Russia's lower house of Parliament on Wednesday approved a bill vesting the government with the power to label foreign-funded media outlets as "foreign agents", after Washington did the same to Russian state-funded RT television channel.
"The bill is an exceptional measure, which mirrors the US legislation on foreign agents," said Leonid Levin, head of the State Duma Committee on Information Policy, Technologies and Communication.
"Any encroachment on the freedom of Russian media abroad is not and won't be left without a strong condemnation and a tit-for-tat response of Moscow," Kremlin Spokesman Dmitry Peskov told TASS news agency, adding that the law will enable Russia to give a timely response.
On Monday, RT America registered as a foreign agent in the US at the demand of the US Department of Justice under the Foreign Agents Registration Act (FARA) enacted in 1938.
US authorities accused Russian media outlets of influencing public opinion during the 2016 presidential election by spreading fake news. But Moscow said that RT, along with other Russian media outlets, is being oppressed by the US government.
The Russian bill, approved on its third and final reading by the Duma, will allow the Justice Ministry to include media outlets in Russia on the list of foreign agents.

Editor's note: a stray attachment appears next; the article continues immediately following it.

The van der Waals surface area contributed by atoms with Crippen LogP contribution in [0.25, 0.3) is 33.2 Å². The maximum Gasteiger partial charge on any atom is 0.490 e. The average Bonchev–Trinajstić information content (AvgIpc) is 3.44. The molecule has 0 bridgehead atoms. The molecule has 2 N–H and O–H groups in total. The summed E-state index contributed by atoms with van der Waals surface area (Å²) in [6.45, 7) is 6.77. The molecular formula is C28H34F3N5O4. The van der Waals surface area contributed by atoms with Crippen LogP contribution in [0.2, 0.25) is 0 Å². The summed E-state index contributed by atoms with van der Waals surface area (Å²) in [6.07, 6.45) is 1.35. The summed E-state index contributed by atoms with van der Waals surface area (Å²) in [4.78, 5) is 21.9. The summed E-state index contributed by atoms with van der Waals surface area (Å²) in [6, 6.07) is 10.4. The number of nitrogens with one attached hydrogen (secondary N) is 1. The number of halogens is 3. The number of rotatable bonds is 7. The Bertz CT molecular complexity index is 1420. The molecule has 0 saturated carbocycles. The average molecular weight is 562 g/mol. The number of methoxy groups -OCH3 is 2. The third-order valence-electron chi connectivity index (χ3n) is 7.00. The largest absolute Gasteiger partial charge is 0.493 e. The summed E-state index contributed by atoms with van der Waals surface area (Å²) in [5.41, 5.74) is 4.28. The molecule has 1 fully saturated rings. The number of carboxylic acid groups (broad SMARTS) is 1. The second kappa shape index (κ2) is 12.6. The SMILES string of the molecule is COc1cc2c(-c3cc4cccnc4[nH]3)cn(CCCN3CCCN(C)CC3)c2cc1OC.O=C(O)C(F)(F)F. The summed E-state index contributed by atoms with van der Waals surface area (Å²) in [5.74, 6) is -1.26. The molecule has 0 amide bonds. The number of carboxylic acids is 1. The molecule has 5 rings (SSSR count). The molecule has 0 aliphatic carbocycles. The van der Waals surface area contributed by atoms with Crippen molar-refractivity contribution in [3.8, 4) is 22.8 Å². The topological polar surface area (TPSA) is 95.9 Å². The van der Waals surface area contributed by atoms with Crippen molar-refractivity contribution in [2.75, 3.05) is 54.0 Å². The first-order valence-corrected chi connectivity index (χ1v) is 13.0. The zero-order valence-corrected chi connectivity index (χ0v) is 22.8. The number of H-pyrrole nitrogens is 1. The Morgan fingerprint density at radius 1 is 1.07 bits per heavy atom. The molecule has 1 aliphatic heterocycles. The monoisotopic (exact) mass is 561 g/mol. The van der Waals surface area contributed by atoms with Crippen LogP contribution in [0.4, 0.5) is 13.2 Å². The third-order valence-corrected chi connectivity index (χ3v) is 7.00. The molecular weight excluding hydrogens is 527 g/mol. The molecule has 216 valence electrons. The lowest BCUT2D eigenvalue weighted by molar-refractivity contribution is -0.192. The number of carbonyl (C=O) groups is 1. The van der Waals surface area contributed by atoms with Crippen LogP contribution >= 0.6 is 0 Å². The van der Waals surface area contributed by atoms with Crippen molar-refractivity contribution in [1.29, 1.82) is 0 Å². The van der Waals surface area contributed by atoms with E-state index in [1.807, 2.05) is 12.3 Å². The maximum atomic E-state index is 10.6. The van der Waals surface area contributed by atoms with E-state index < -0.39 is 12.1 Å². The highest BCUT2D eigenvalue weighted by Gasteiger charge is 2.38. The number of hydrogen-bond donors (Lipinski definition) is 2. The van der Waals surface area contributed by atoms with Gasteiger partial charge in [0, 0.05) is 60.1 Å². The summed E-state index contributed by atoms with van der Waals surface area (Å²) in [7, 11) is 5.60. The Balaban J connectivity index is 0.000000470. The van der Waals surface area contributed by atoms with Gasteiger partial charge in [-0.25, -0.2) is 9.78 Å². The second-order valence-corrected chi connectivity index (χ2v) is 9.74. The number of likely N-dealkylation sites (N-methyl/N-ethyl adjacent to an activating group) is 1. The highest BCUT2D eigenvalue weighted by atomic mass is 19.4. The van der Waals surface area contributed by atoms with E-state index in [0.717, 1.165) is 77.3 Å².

The bill will be sent to the Federation Council, the upper house, for endorsement later in the day, before it is signed by Russian President Vladimir Putin into law.
US Congress-funded Radio Free Europe/Radio Liberty and its Current Time TV channel, Voice of America and CNN could be affected by the retaliatory measures, said Alexei Pushkov, head of the Federation Council Committee on Information Policy.
FARA requires "persons acting as agents of foreign principals in a political or quasi-political capacity to make periodic public disclosure of their relationship with the foreign principal, as well as activities, receipts and disbursements in support of those activities".
According to Levin, the US used its legislation against Russian journalists to "complicate as much as possible the conditions for their efficient work in the United States with the aim to restrict free competition on the media market".
(This story has not been edited by Business Standard staff and is auto-generated from a syndicated feed.)